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Fed’s Jackson Hole shift shows Delta variant’s ability to skew plans

(C) Reuters. FILE PHOTO: Teton Mountain Range is pictured from the windows of Jackson Lake Lodge during the three-day “Challenges for Monetary Policy” conference in Jackson Hole, Wyoming, U.S., August 23, 2019. REUTERS/Jonathan Crosby/File Photo

By Howard Schneider

WASHINGTON (Reuters) – Health officials in Teton County, Wyoming, announced last Thursday what was in part an administrative change, swapping a local five-point index for assessing COVID-19 risk for a four-point scale used by the U.S. Centers for Disease Control and Prevention.

But that change promptly pushed the county into the CDC’s highest risk category, and shifted the Federal Reserve’s plans to hold its Jackson Hole central banking conference as an in-person event into non-compliance with local health guidance. Within a day, the U.S. central bank had cancelled the in-person portion of the conference at the local mountain resort.

The annual symposium, organized by the Kansas City Fed, will still take place online and the substance will be the same. Academic research papers will be presented and Fed Chair Jerome Powell will give a speech via webcast on Friday.

Yet the sequence of events last week shows the day-to-day recalibration underway over what is and isn’t safe during the current U.S. COVID-19 surge, which is being fueled by the highly contagious Delta variant of the virus. The Fed’s reaction to a county government’s communication choices served as a high-profile example of how the pace of the economic recovery is being reshaped.

The decision certainly diminished public health risks. The guest list for the Fed’s Jackson Hole event had already been pared perhaps by half from a typical year’s crowd of around 150, COVID-19 vaccination was mandatory, and masks required indoors. The cancellation further eliminated travel and two days of in-person sessions, meals and receptions, as well as a typically large slate of sidebar meetings.

It also meant dozens of canceled plane trips, rental cars and hotel rooms for the attendees, their family members or guests, an entourage of press, and others, and refunds of the $1,100 conference fee.

That occurred even though nothing much had changed between the start of the week, when Fed officials were nailing down last-minute plans, and late Friday afternoon, when Kansas City Fed officials called off the in-person gathering “due to the recently elevated COVID-19 health risk level in Teton County, Wyoming.”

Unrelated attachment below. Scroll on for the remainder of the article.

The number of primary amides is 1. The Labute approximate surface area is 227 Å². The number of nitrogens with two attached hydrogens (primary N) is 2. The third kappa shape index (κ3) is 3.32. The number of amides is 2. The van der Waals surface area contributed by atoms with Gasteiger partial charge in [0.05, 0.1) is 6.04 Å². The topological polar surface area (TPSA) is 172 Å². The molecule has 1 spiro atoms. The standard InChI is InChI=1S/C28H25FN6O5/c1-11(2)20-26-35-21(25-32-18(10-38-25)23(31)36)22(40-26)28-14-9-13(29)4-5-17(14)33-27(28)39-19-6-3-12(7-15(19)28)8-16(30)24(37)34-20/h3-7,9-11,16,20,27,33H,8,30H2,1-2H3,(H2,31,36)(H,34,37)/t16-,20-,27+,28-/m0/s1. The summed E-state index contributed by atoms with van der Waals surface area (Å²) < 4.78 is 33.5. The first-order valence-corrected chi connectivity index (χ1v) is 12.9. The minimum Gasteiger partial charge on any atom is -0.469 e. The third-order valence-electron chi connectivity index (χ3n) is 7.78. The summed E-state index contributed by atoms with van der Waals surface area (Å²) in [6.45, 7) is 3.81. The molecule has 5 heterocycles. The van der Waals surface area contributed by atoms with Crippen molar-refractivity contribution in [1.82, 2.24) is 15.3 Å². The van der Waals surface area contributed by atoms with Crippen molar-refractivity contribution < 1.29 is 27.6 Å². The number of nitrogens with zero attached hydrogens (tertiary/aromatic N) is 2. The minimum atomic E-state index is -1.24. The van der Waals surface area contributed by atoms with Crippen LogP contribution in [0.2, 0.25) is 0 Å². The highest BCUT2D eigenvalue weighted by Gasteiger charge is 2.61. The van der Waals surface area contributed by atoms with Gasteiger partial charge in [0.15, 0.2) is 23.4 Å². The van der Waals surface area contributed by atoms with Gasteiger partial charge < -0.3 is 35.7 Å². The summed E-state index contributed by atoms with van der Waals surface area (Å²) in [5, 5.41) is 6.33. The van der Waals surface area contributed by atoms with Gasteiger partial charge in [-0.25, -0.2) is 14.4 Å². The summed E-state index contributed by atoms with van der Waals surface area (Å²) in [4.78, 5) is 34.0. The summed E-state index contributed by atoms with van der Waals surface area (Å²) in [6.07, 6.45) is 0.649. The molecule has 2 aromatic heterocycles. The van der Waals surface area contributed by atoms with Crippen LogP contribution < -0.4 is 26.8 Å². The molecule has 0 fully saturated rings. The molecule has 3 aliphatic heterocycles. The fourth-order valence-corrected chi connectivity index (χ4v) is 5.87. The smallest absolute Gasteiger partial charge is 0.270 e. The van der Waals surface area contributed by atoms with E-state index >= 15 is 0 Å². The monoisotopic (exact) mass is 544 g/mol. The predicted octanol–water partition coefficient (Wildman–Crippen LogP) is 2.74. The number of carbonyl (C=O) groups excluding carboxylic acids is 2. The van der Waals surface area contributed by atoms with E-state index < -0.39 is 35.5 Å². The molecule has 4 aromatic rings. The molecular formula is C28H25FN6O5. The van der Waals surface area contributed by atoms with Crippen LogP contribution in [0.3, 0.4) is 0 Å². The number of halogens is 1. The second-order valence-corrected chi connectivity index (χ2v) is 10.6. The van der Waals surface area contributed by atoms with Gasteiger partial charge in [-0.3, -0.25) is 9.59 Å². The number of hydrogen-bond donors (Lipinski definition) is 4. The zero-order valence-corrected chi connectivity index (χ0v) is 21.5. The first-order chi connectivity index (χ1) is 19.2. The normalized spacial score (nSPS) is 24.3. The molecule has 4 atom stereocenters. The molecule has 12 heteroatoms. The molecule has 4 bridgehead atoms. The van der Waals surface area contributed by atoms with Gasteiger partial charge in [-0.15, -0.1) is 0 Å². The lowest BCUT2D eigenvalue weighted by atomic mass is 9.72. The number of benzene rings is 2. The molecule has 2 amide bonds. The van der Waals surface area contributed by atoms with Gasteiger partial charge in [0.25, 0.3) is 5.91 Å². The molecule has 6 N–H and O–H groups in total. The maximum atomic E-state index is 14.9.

Per capita case rates had continued upward, but a dramatic spike in Teton County infections had begun in mid-July and was well underway by the start of August.

What was different was the scale used by county officials to assess the risk. In the CDC’s streamlined index, Teton County was now at the red, or highest, level. In fact, the Atlanta-based health agency moved the county’s risk level to “high” on July 22, according to its online data for Teton County. The local guidance for that risk level discouraged gatherings outside of immediate family members.


The Kansas City Fed had said in May, when it announced it was returning to an in-person conference after moving the annual gathering online last year, that it would “adhere to all health and safety guidelines that are in place at the time of the program.”

A Kansas city Fed official said the regional bank has been monitoring the Teton County health department’s website and made the decision to announce the shift after the close of markets on Friday based on the change of status.

Under the county’s prior index, which included a broader set of considerations such as hospital admissions, supplies of protective equipment, and the availability of testing, the risk level also would have been changed last week from moderate to high, said Jodie Pond, the county’s health director.

The local guidance for that risk level under the prior system, however, did not recommend family-only gatherings, a suggestion reserved for the county’s highest “critical” risk stage.

“There have been a lot of cancellations of events and that was not our goal, to cancel events if they could be done safely,” Pond said of the recent change. “I don’t want to second-guess an event organizer because I am always going to err on the side of canceling, to err on the side of caution … I would say it is probably okay – nobody asked us – if people were masked indoors and required to be vaccinated.”

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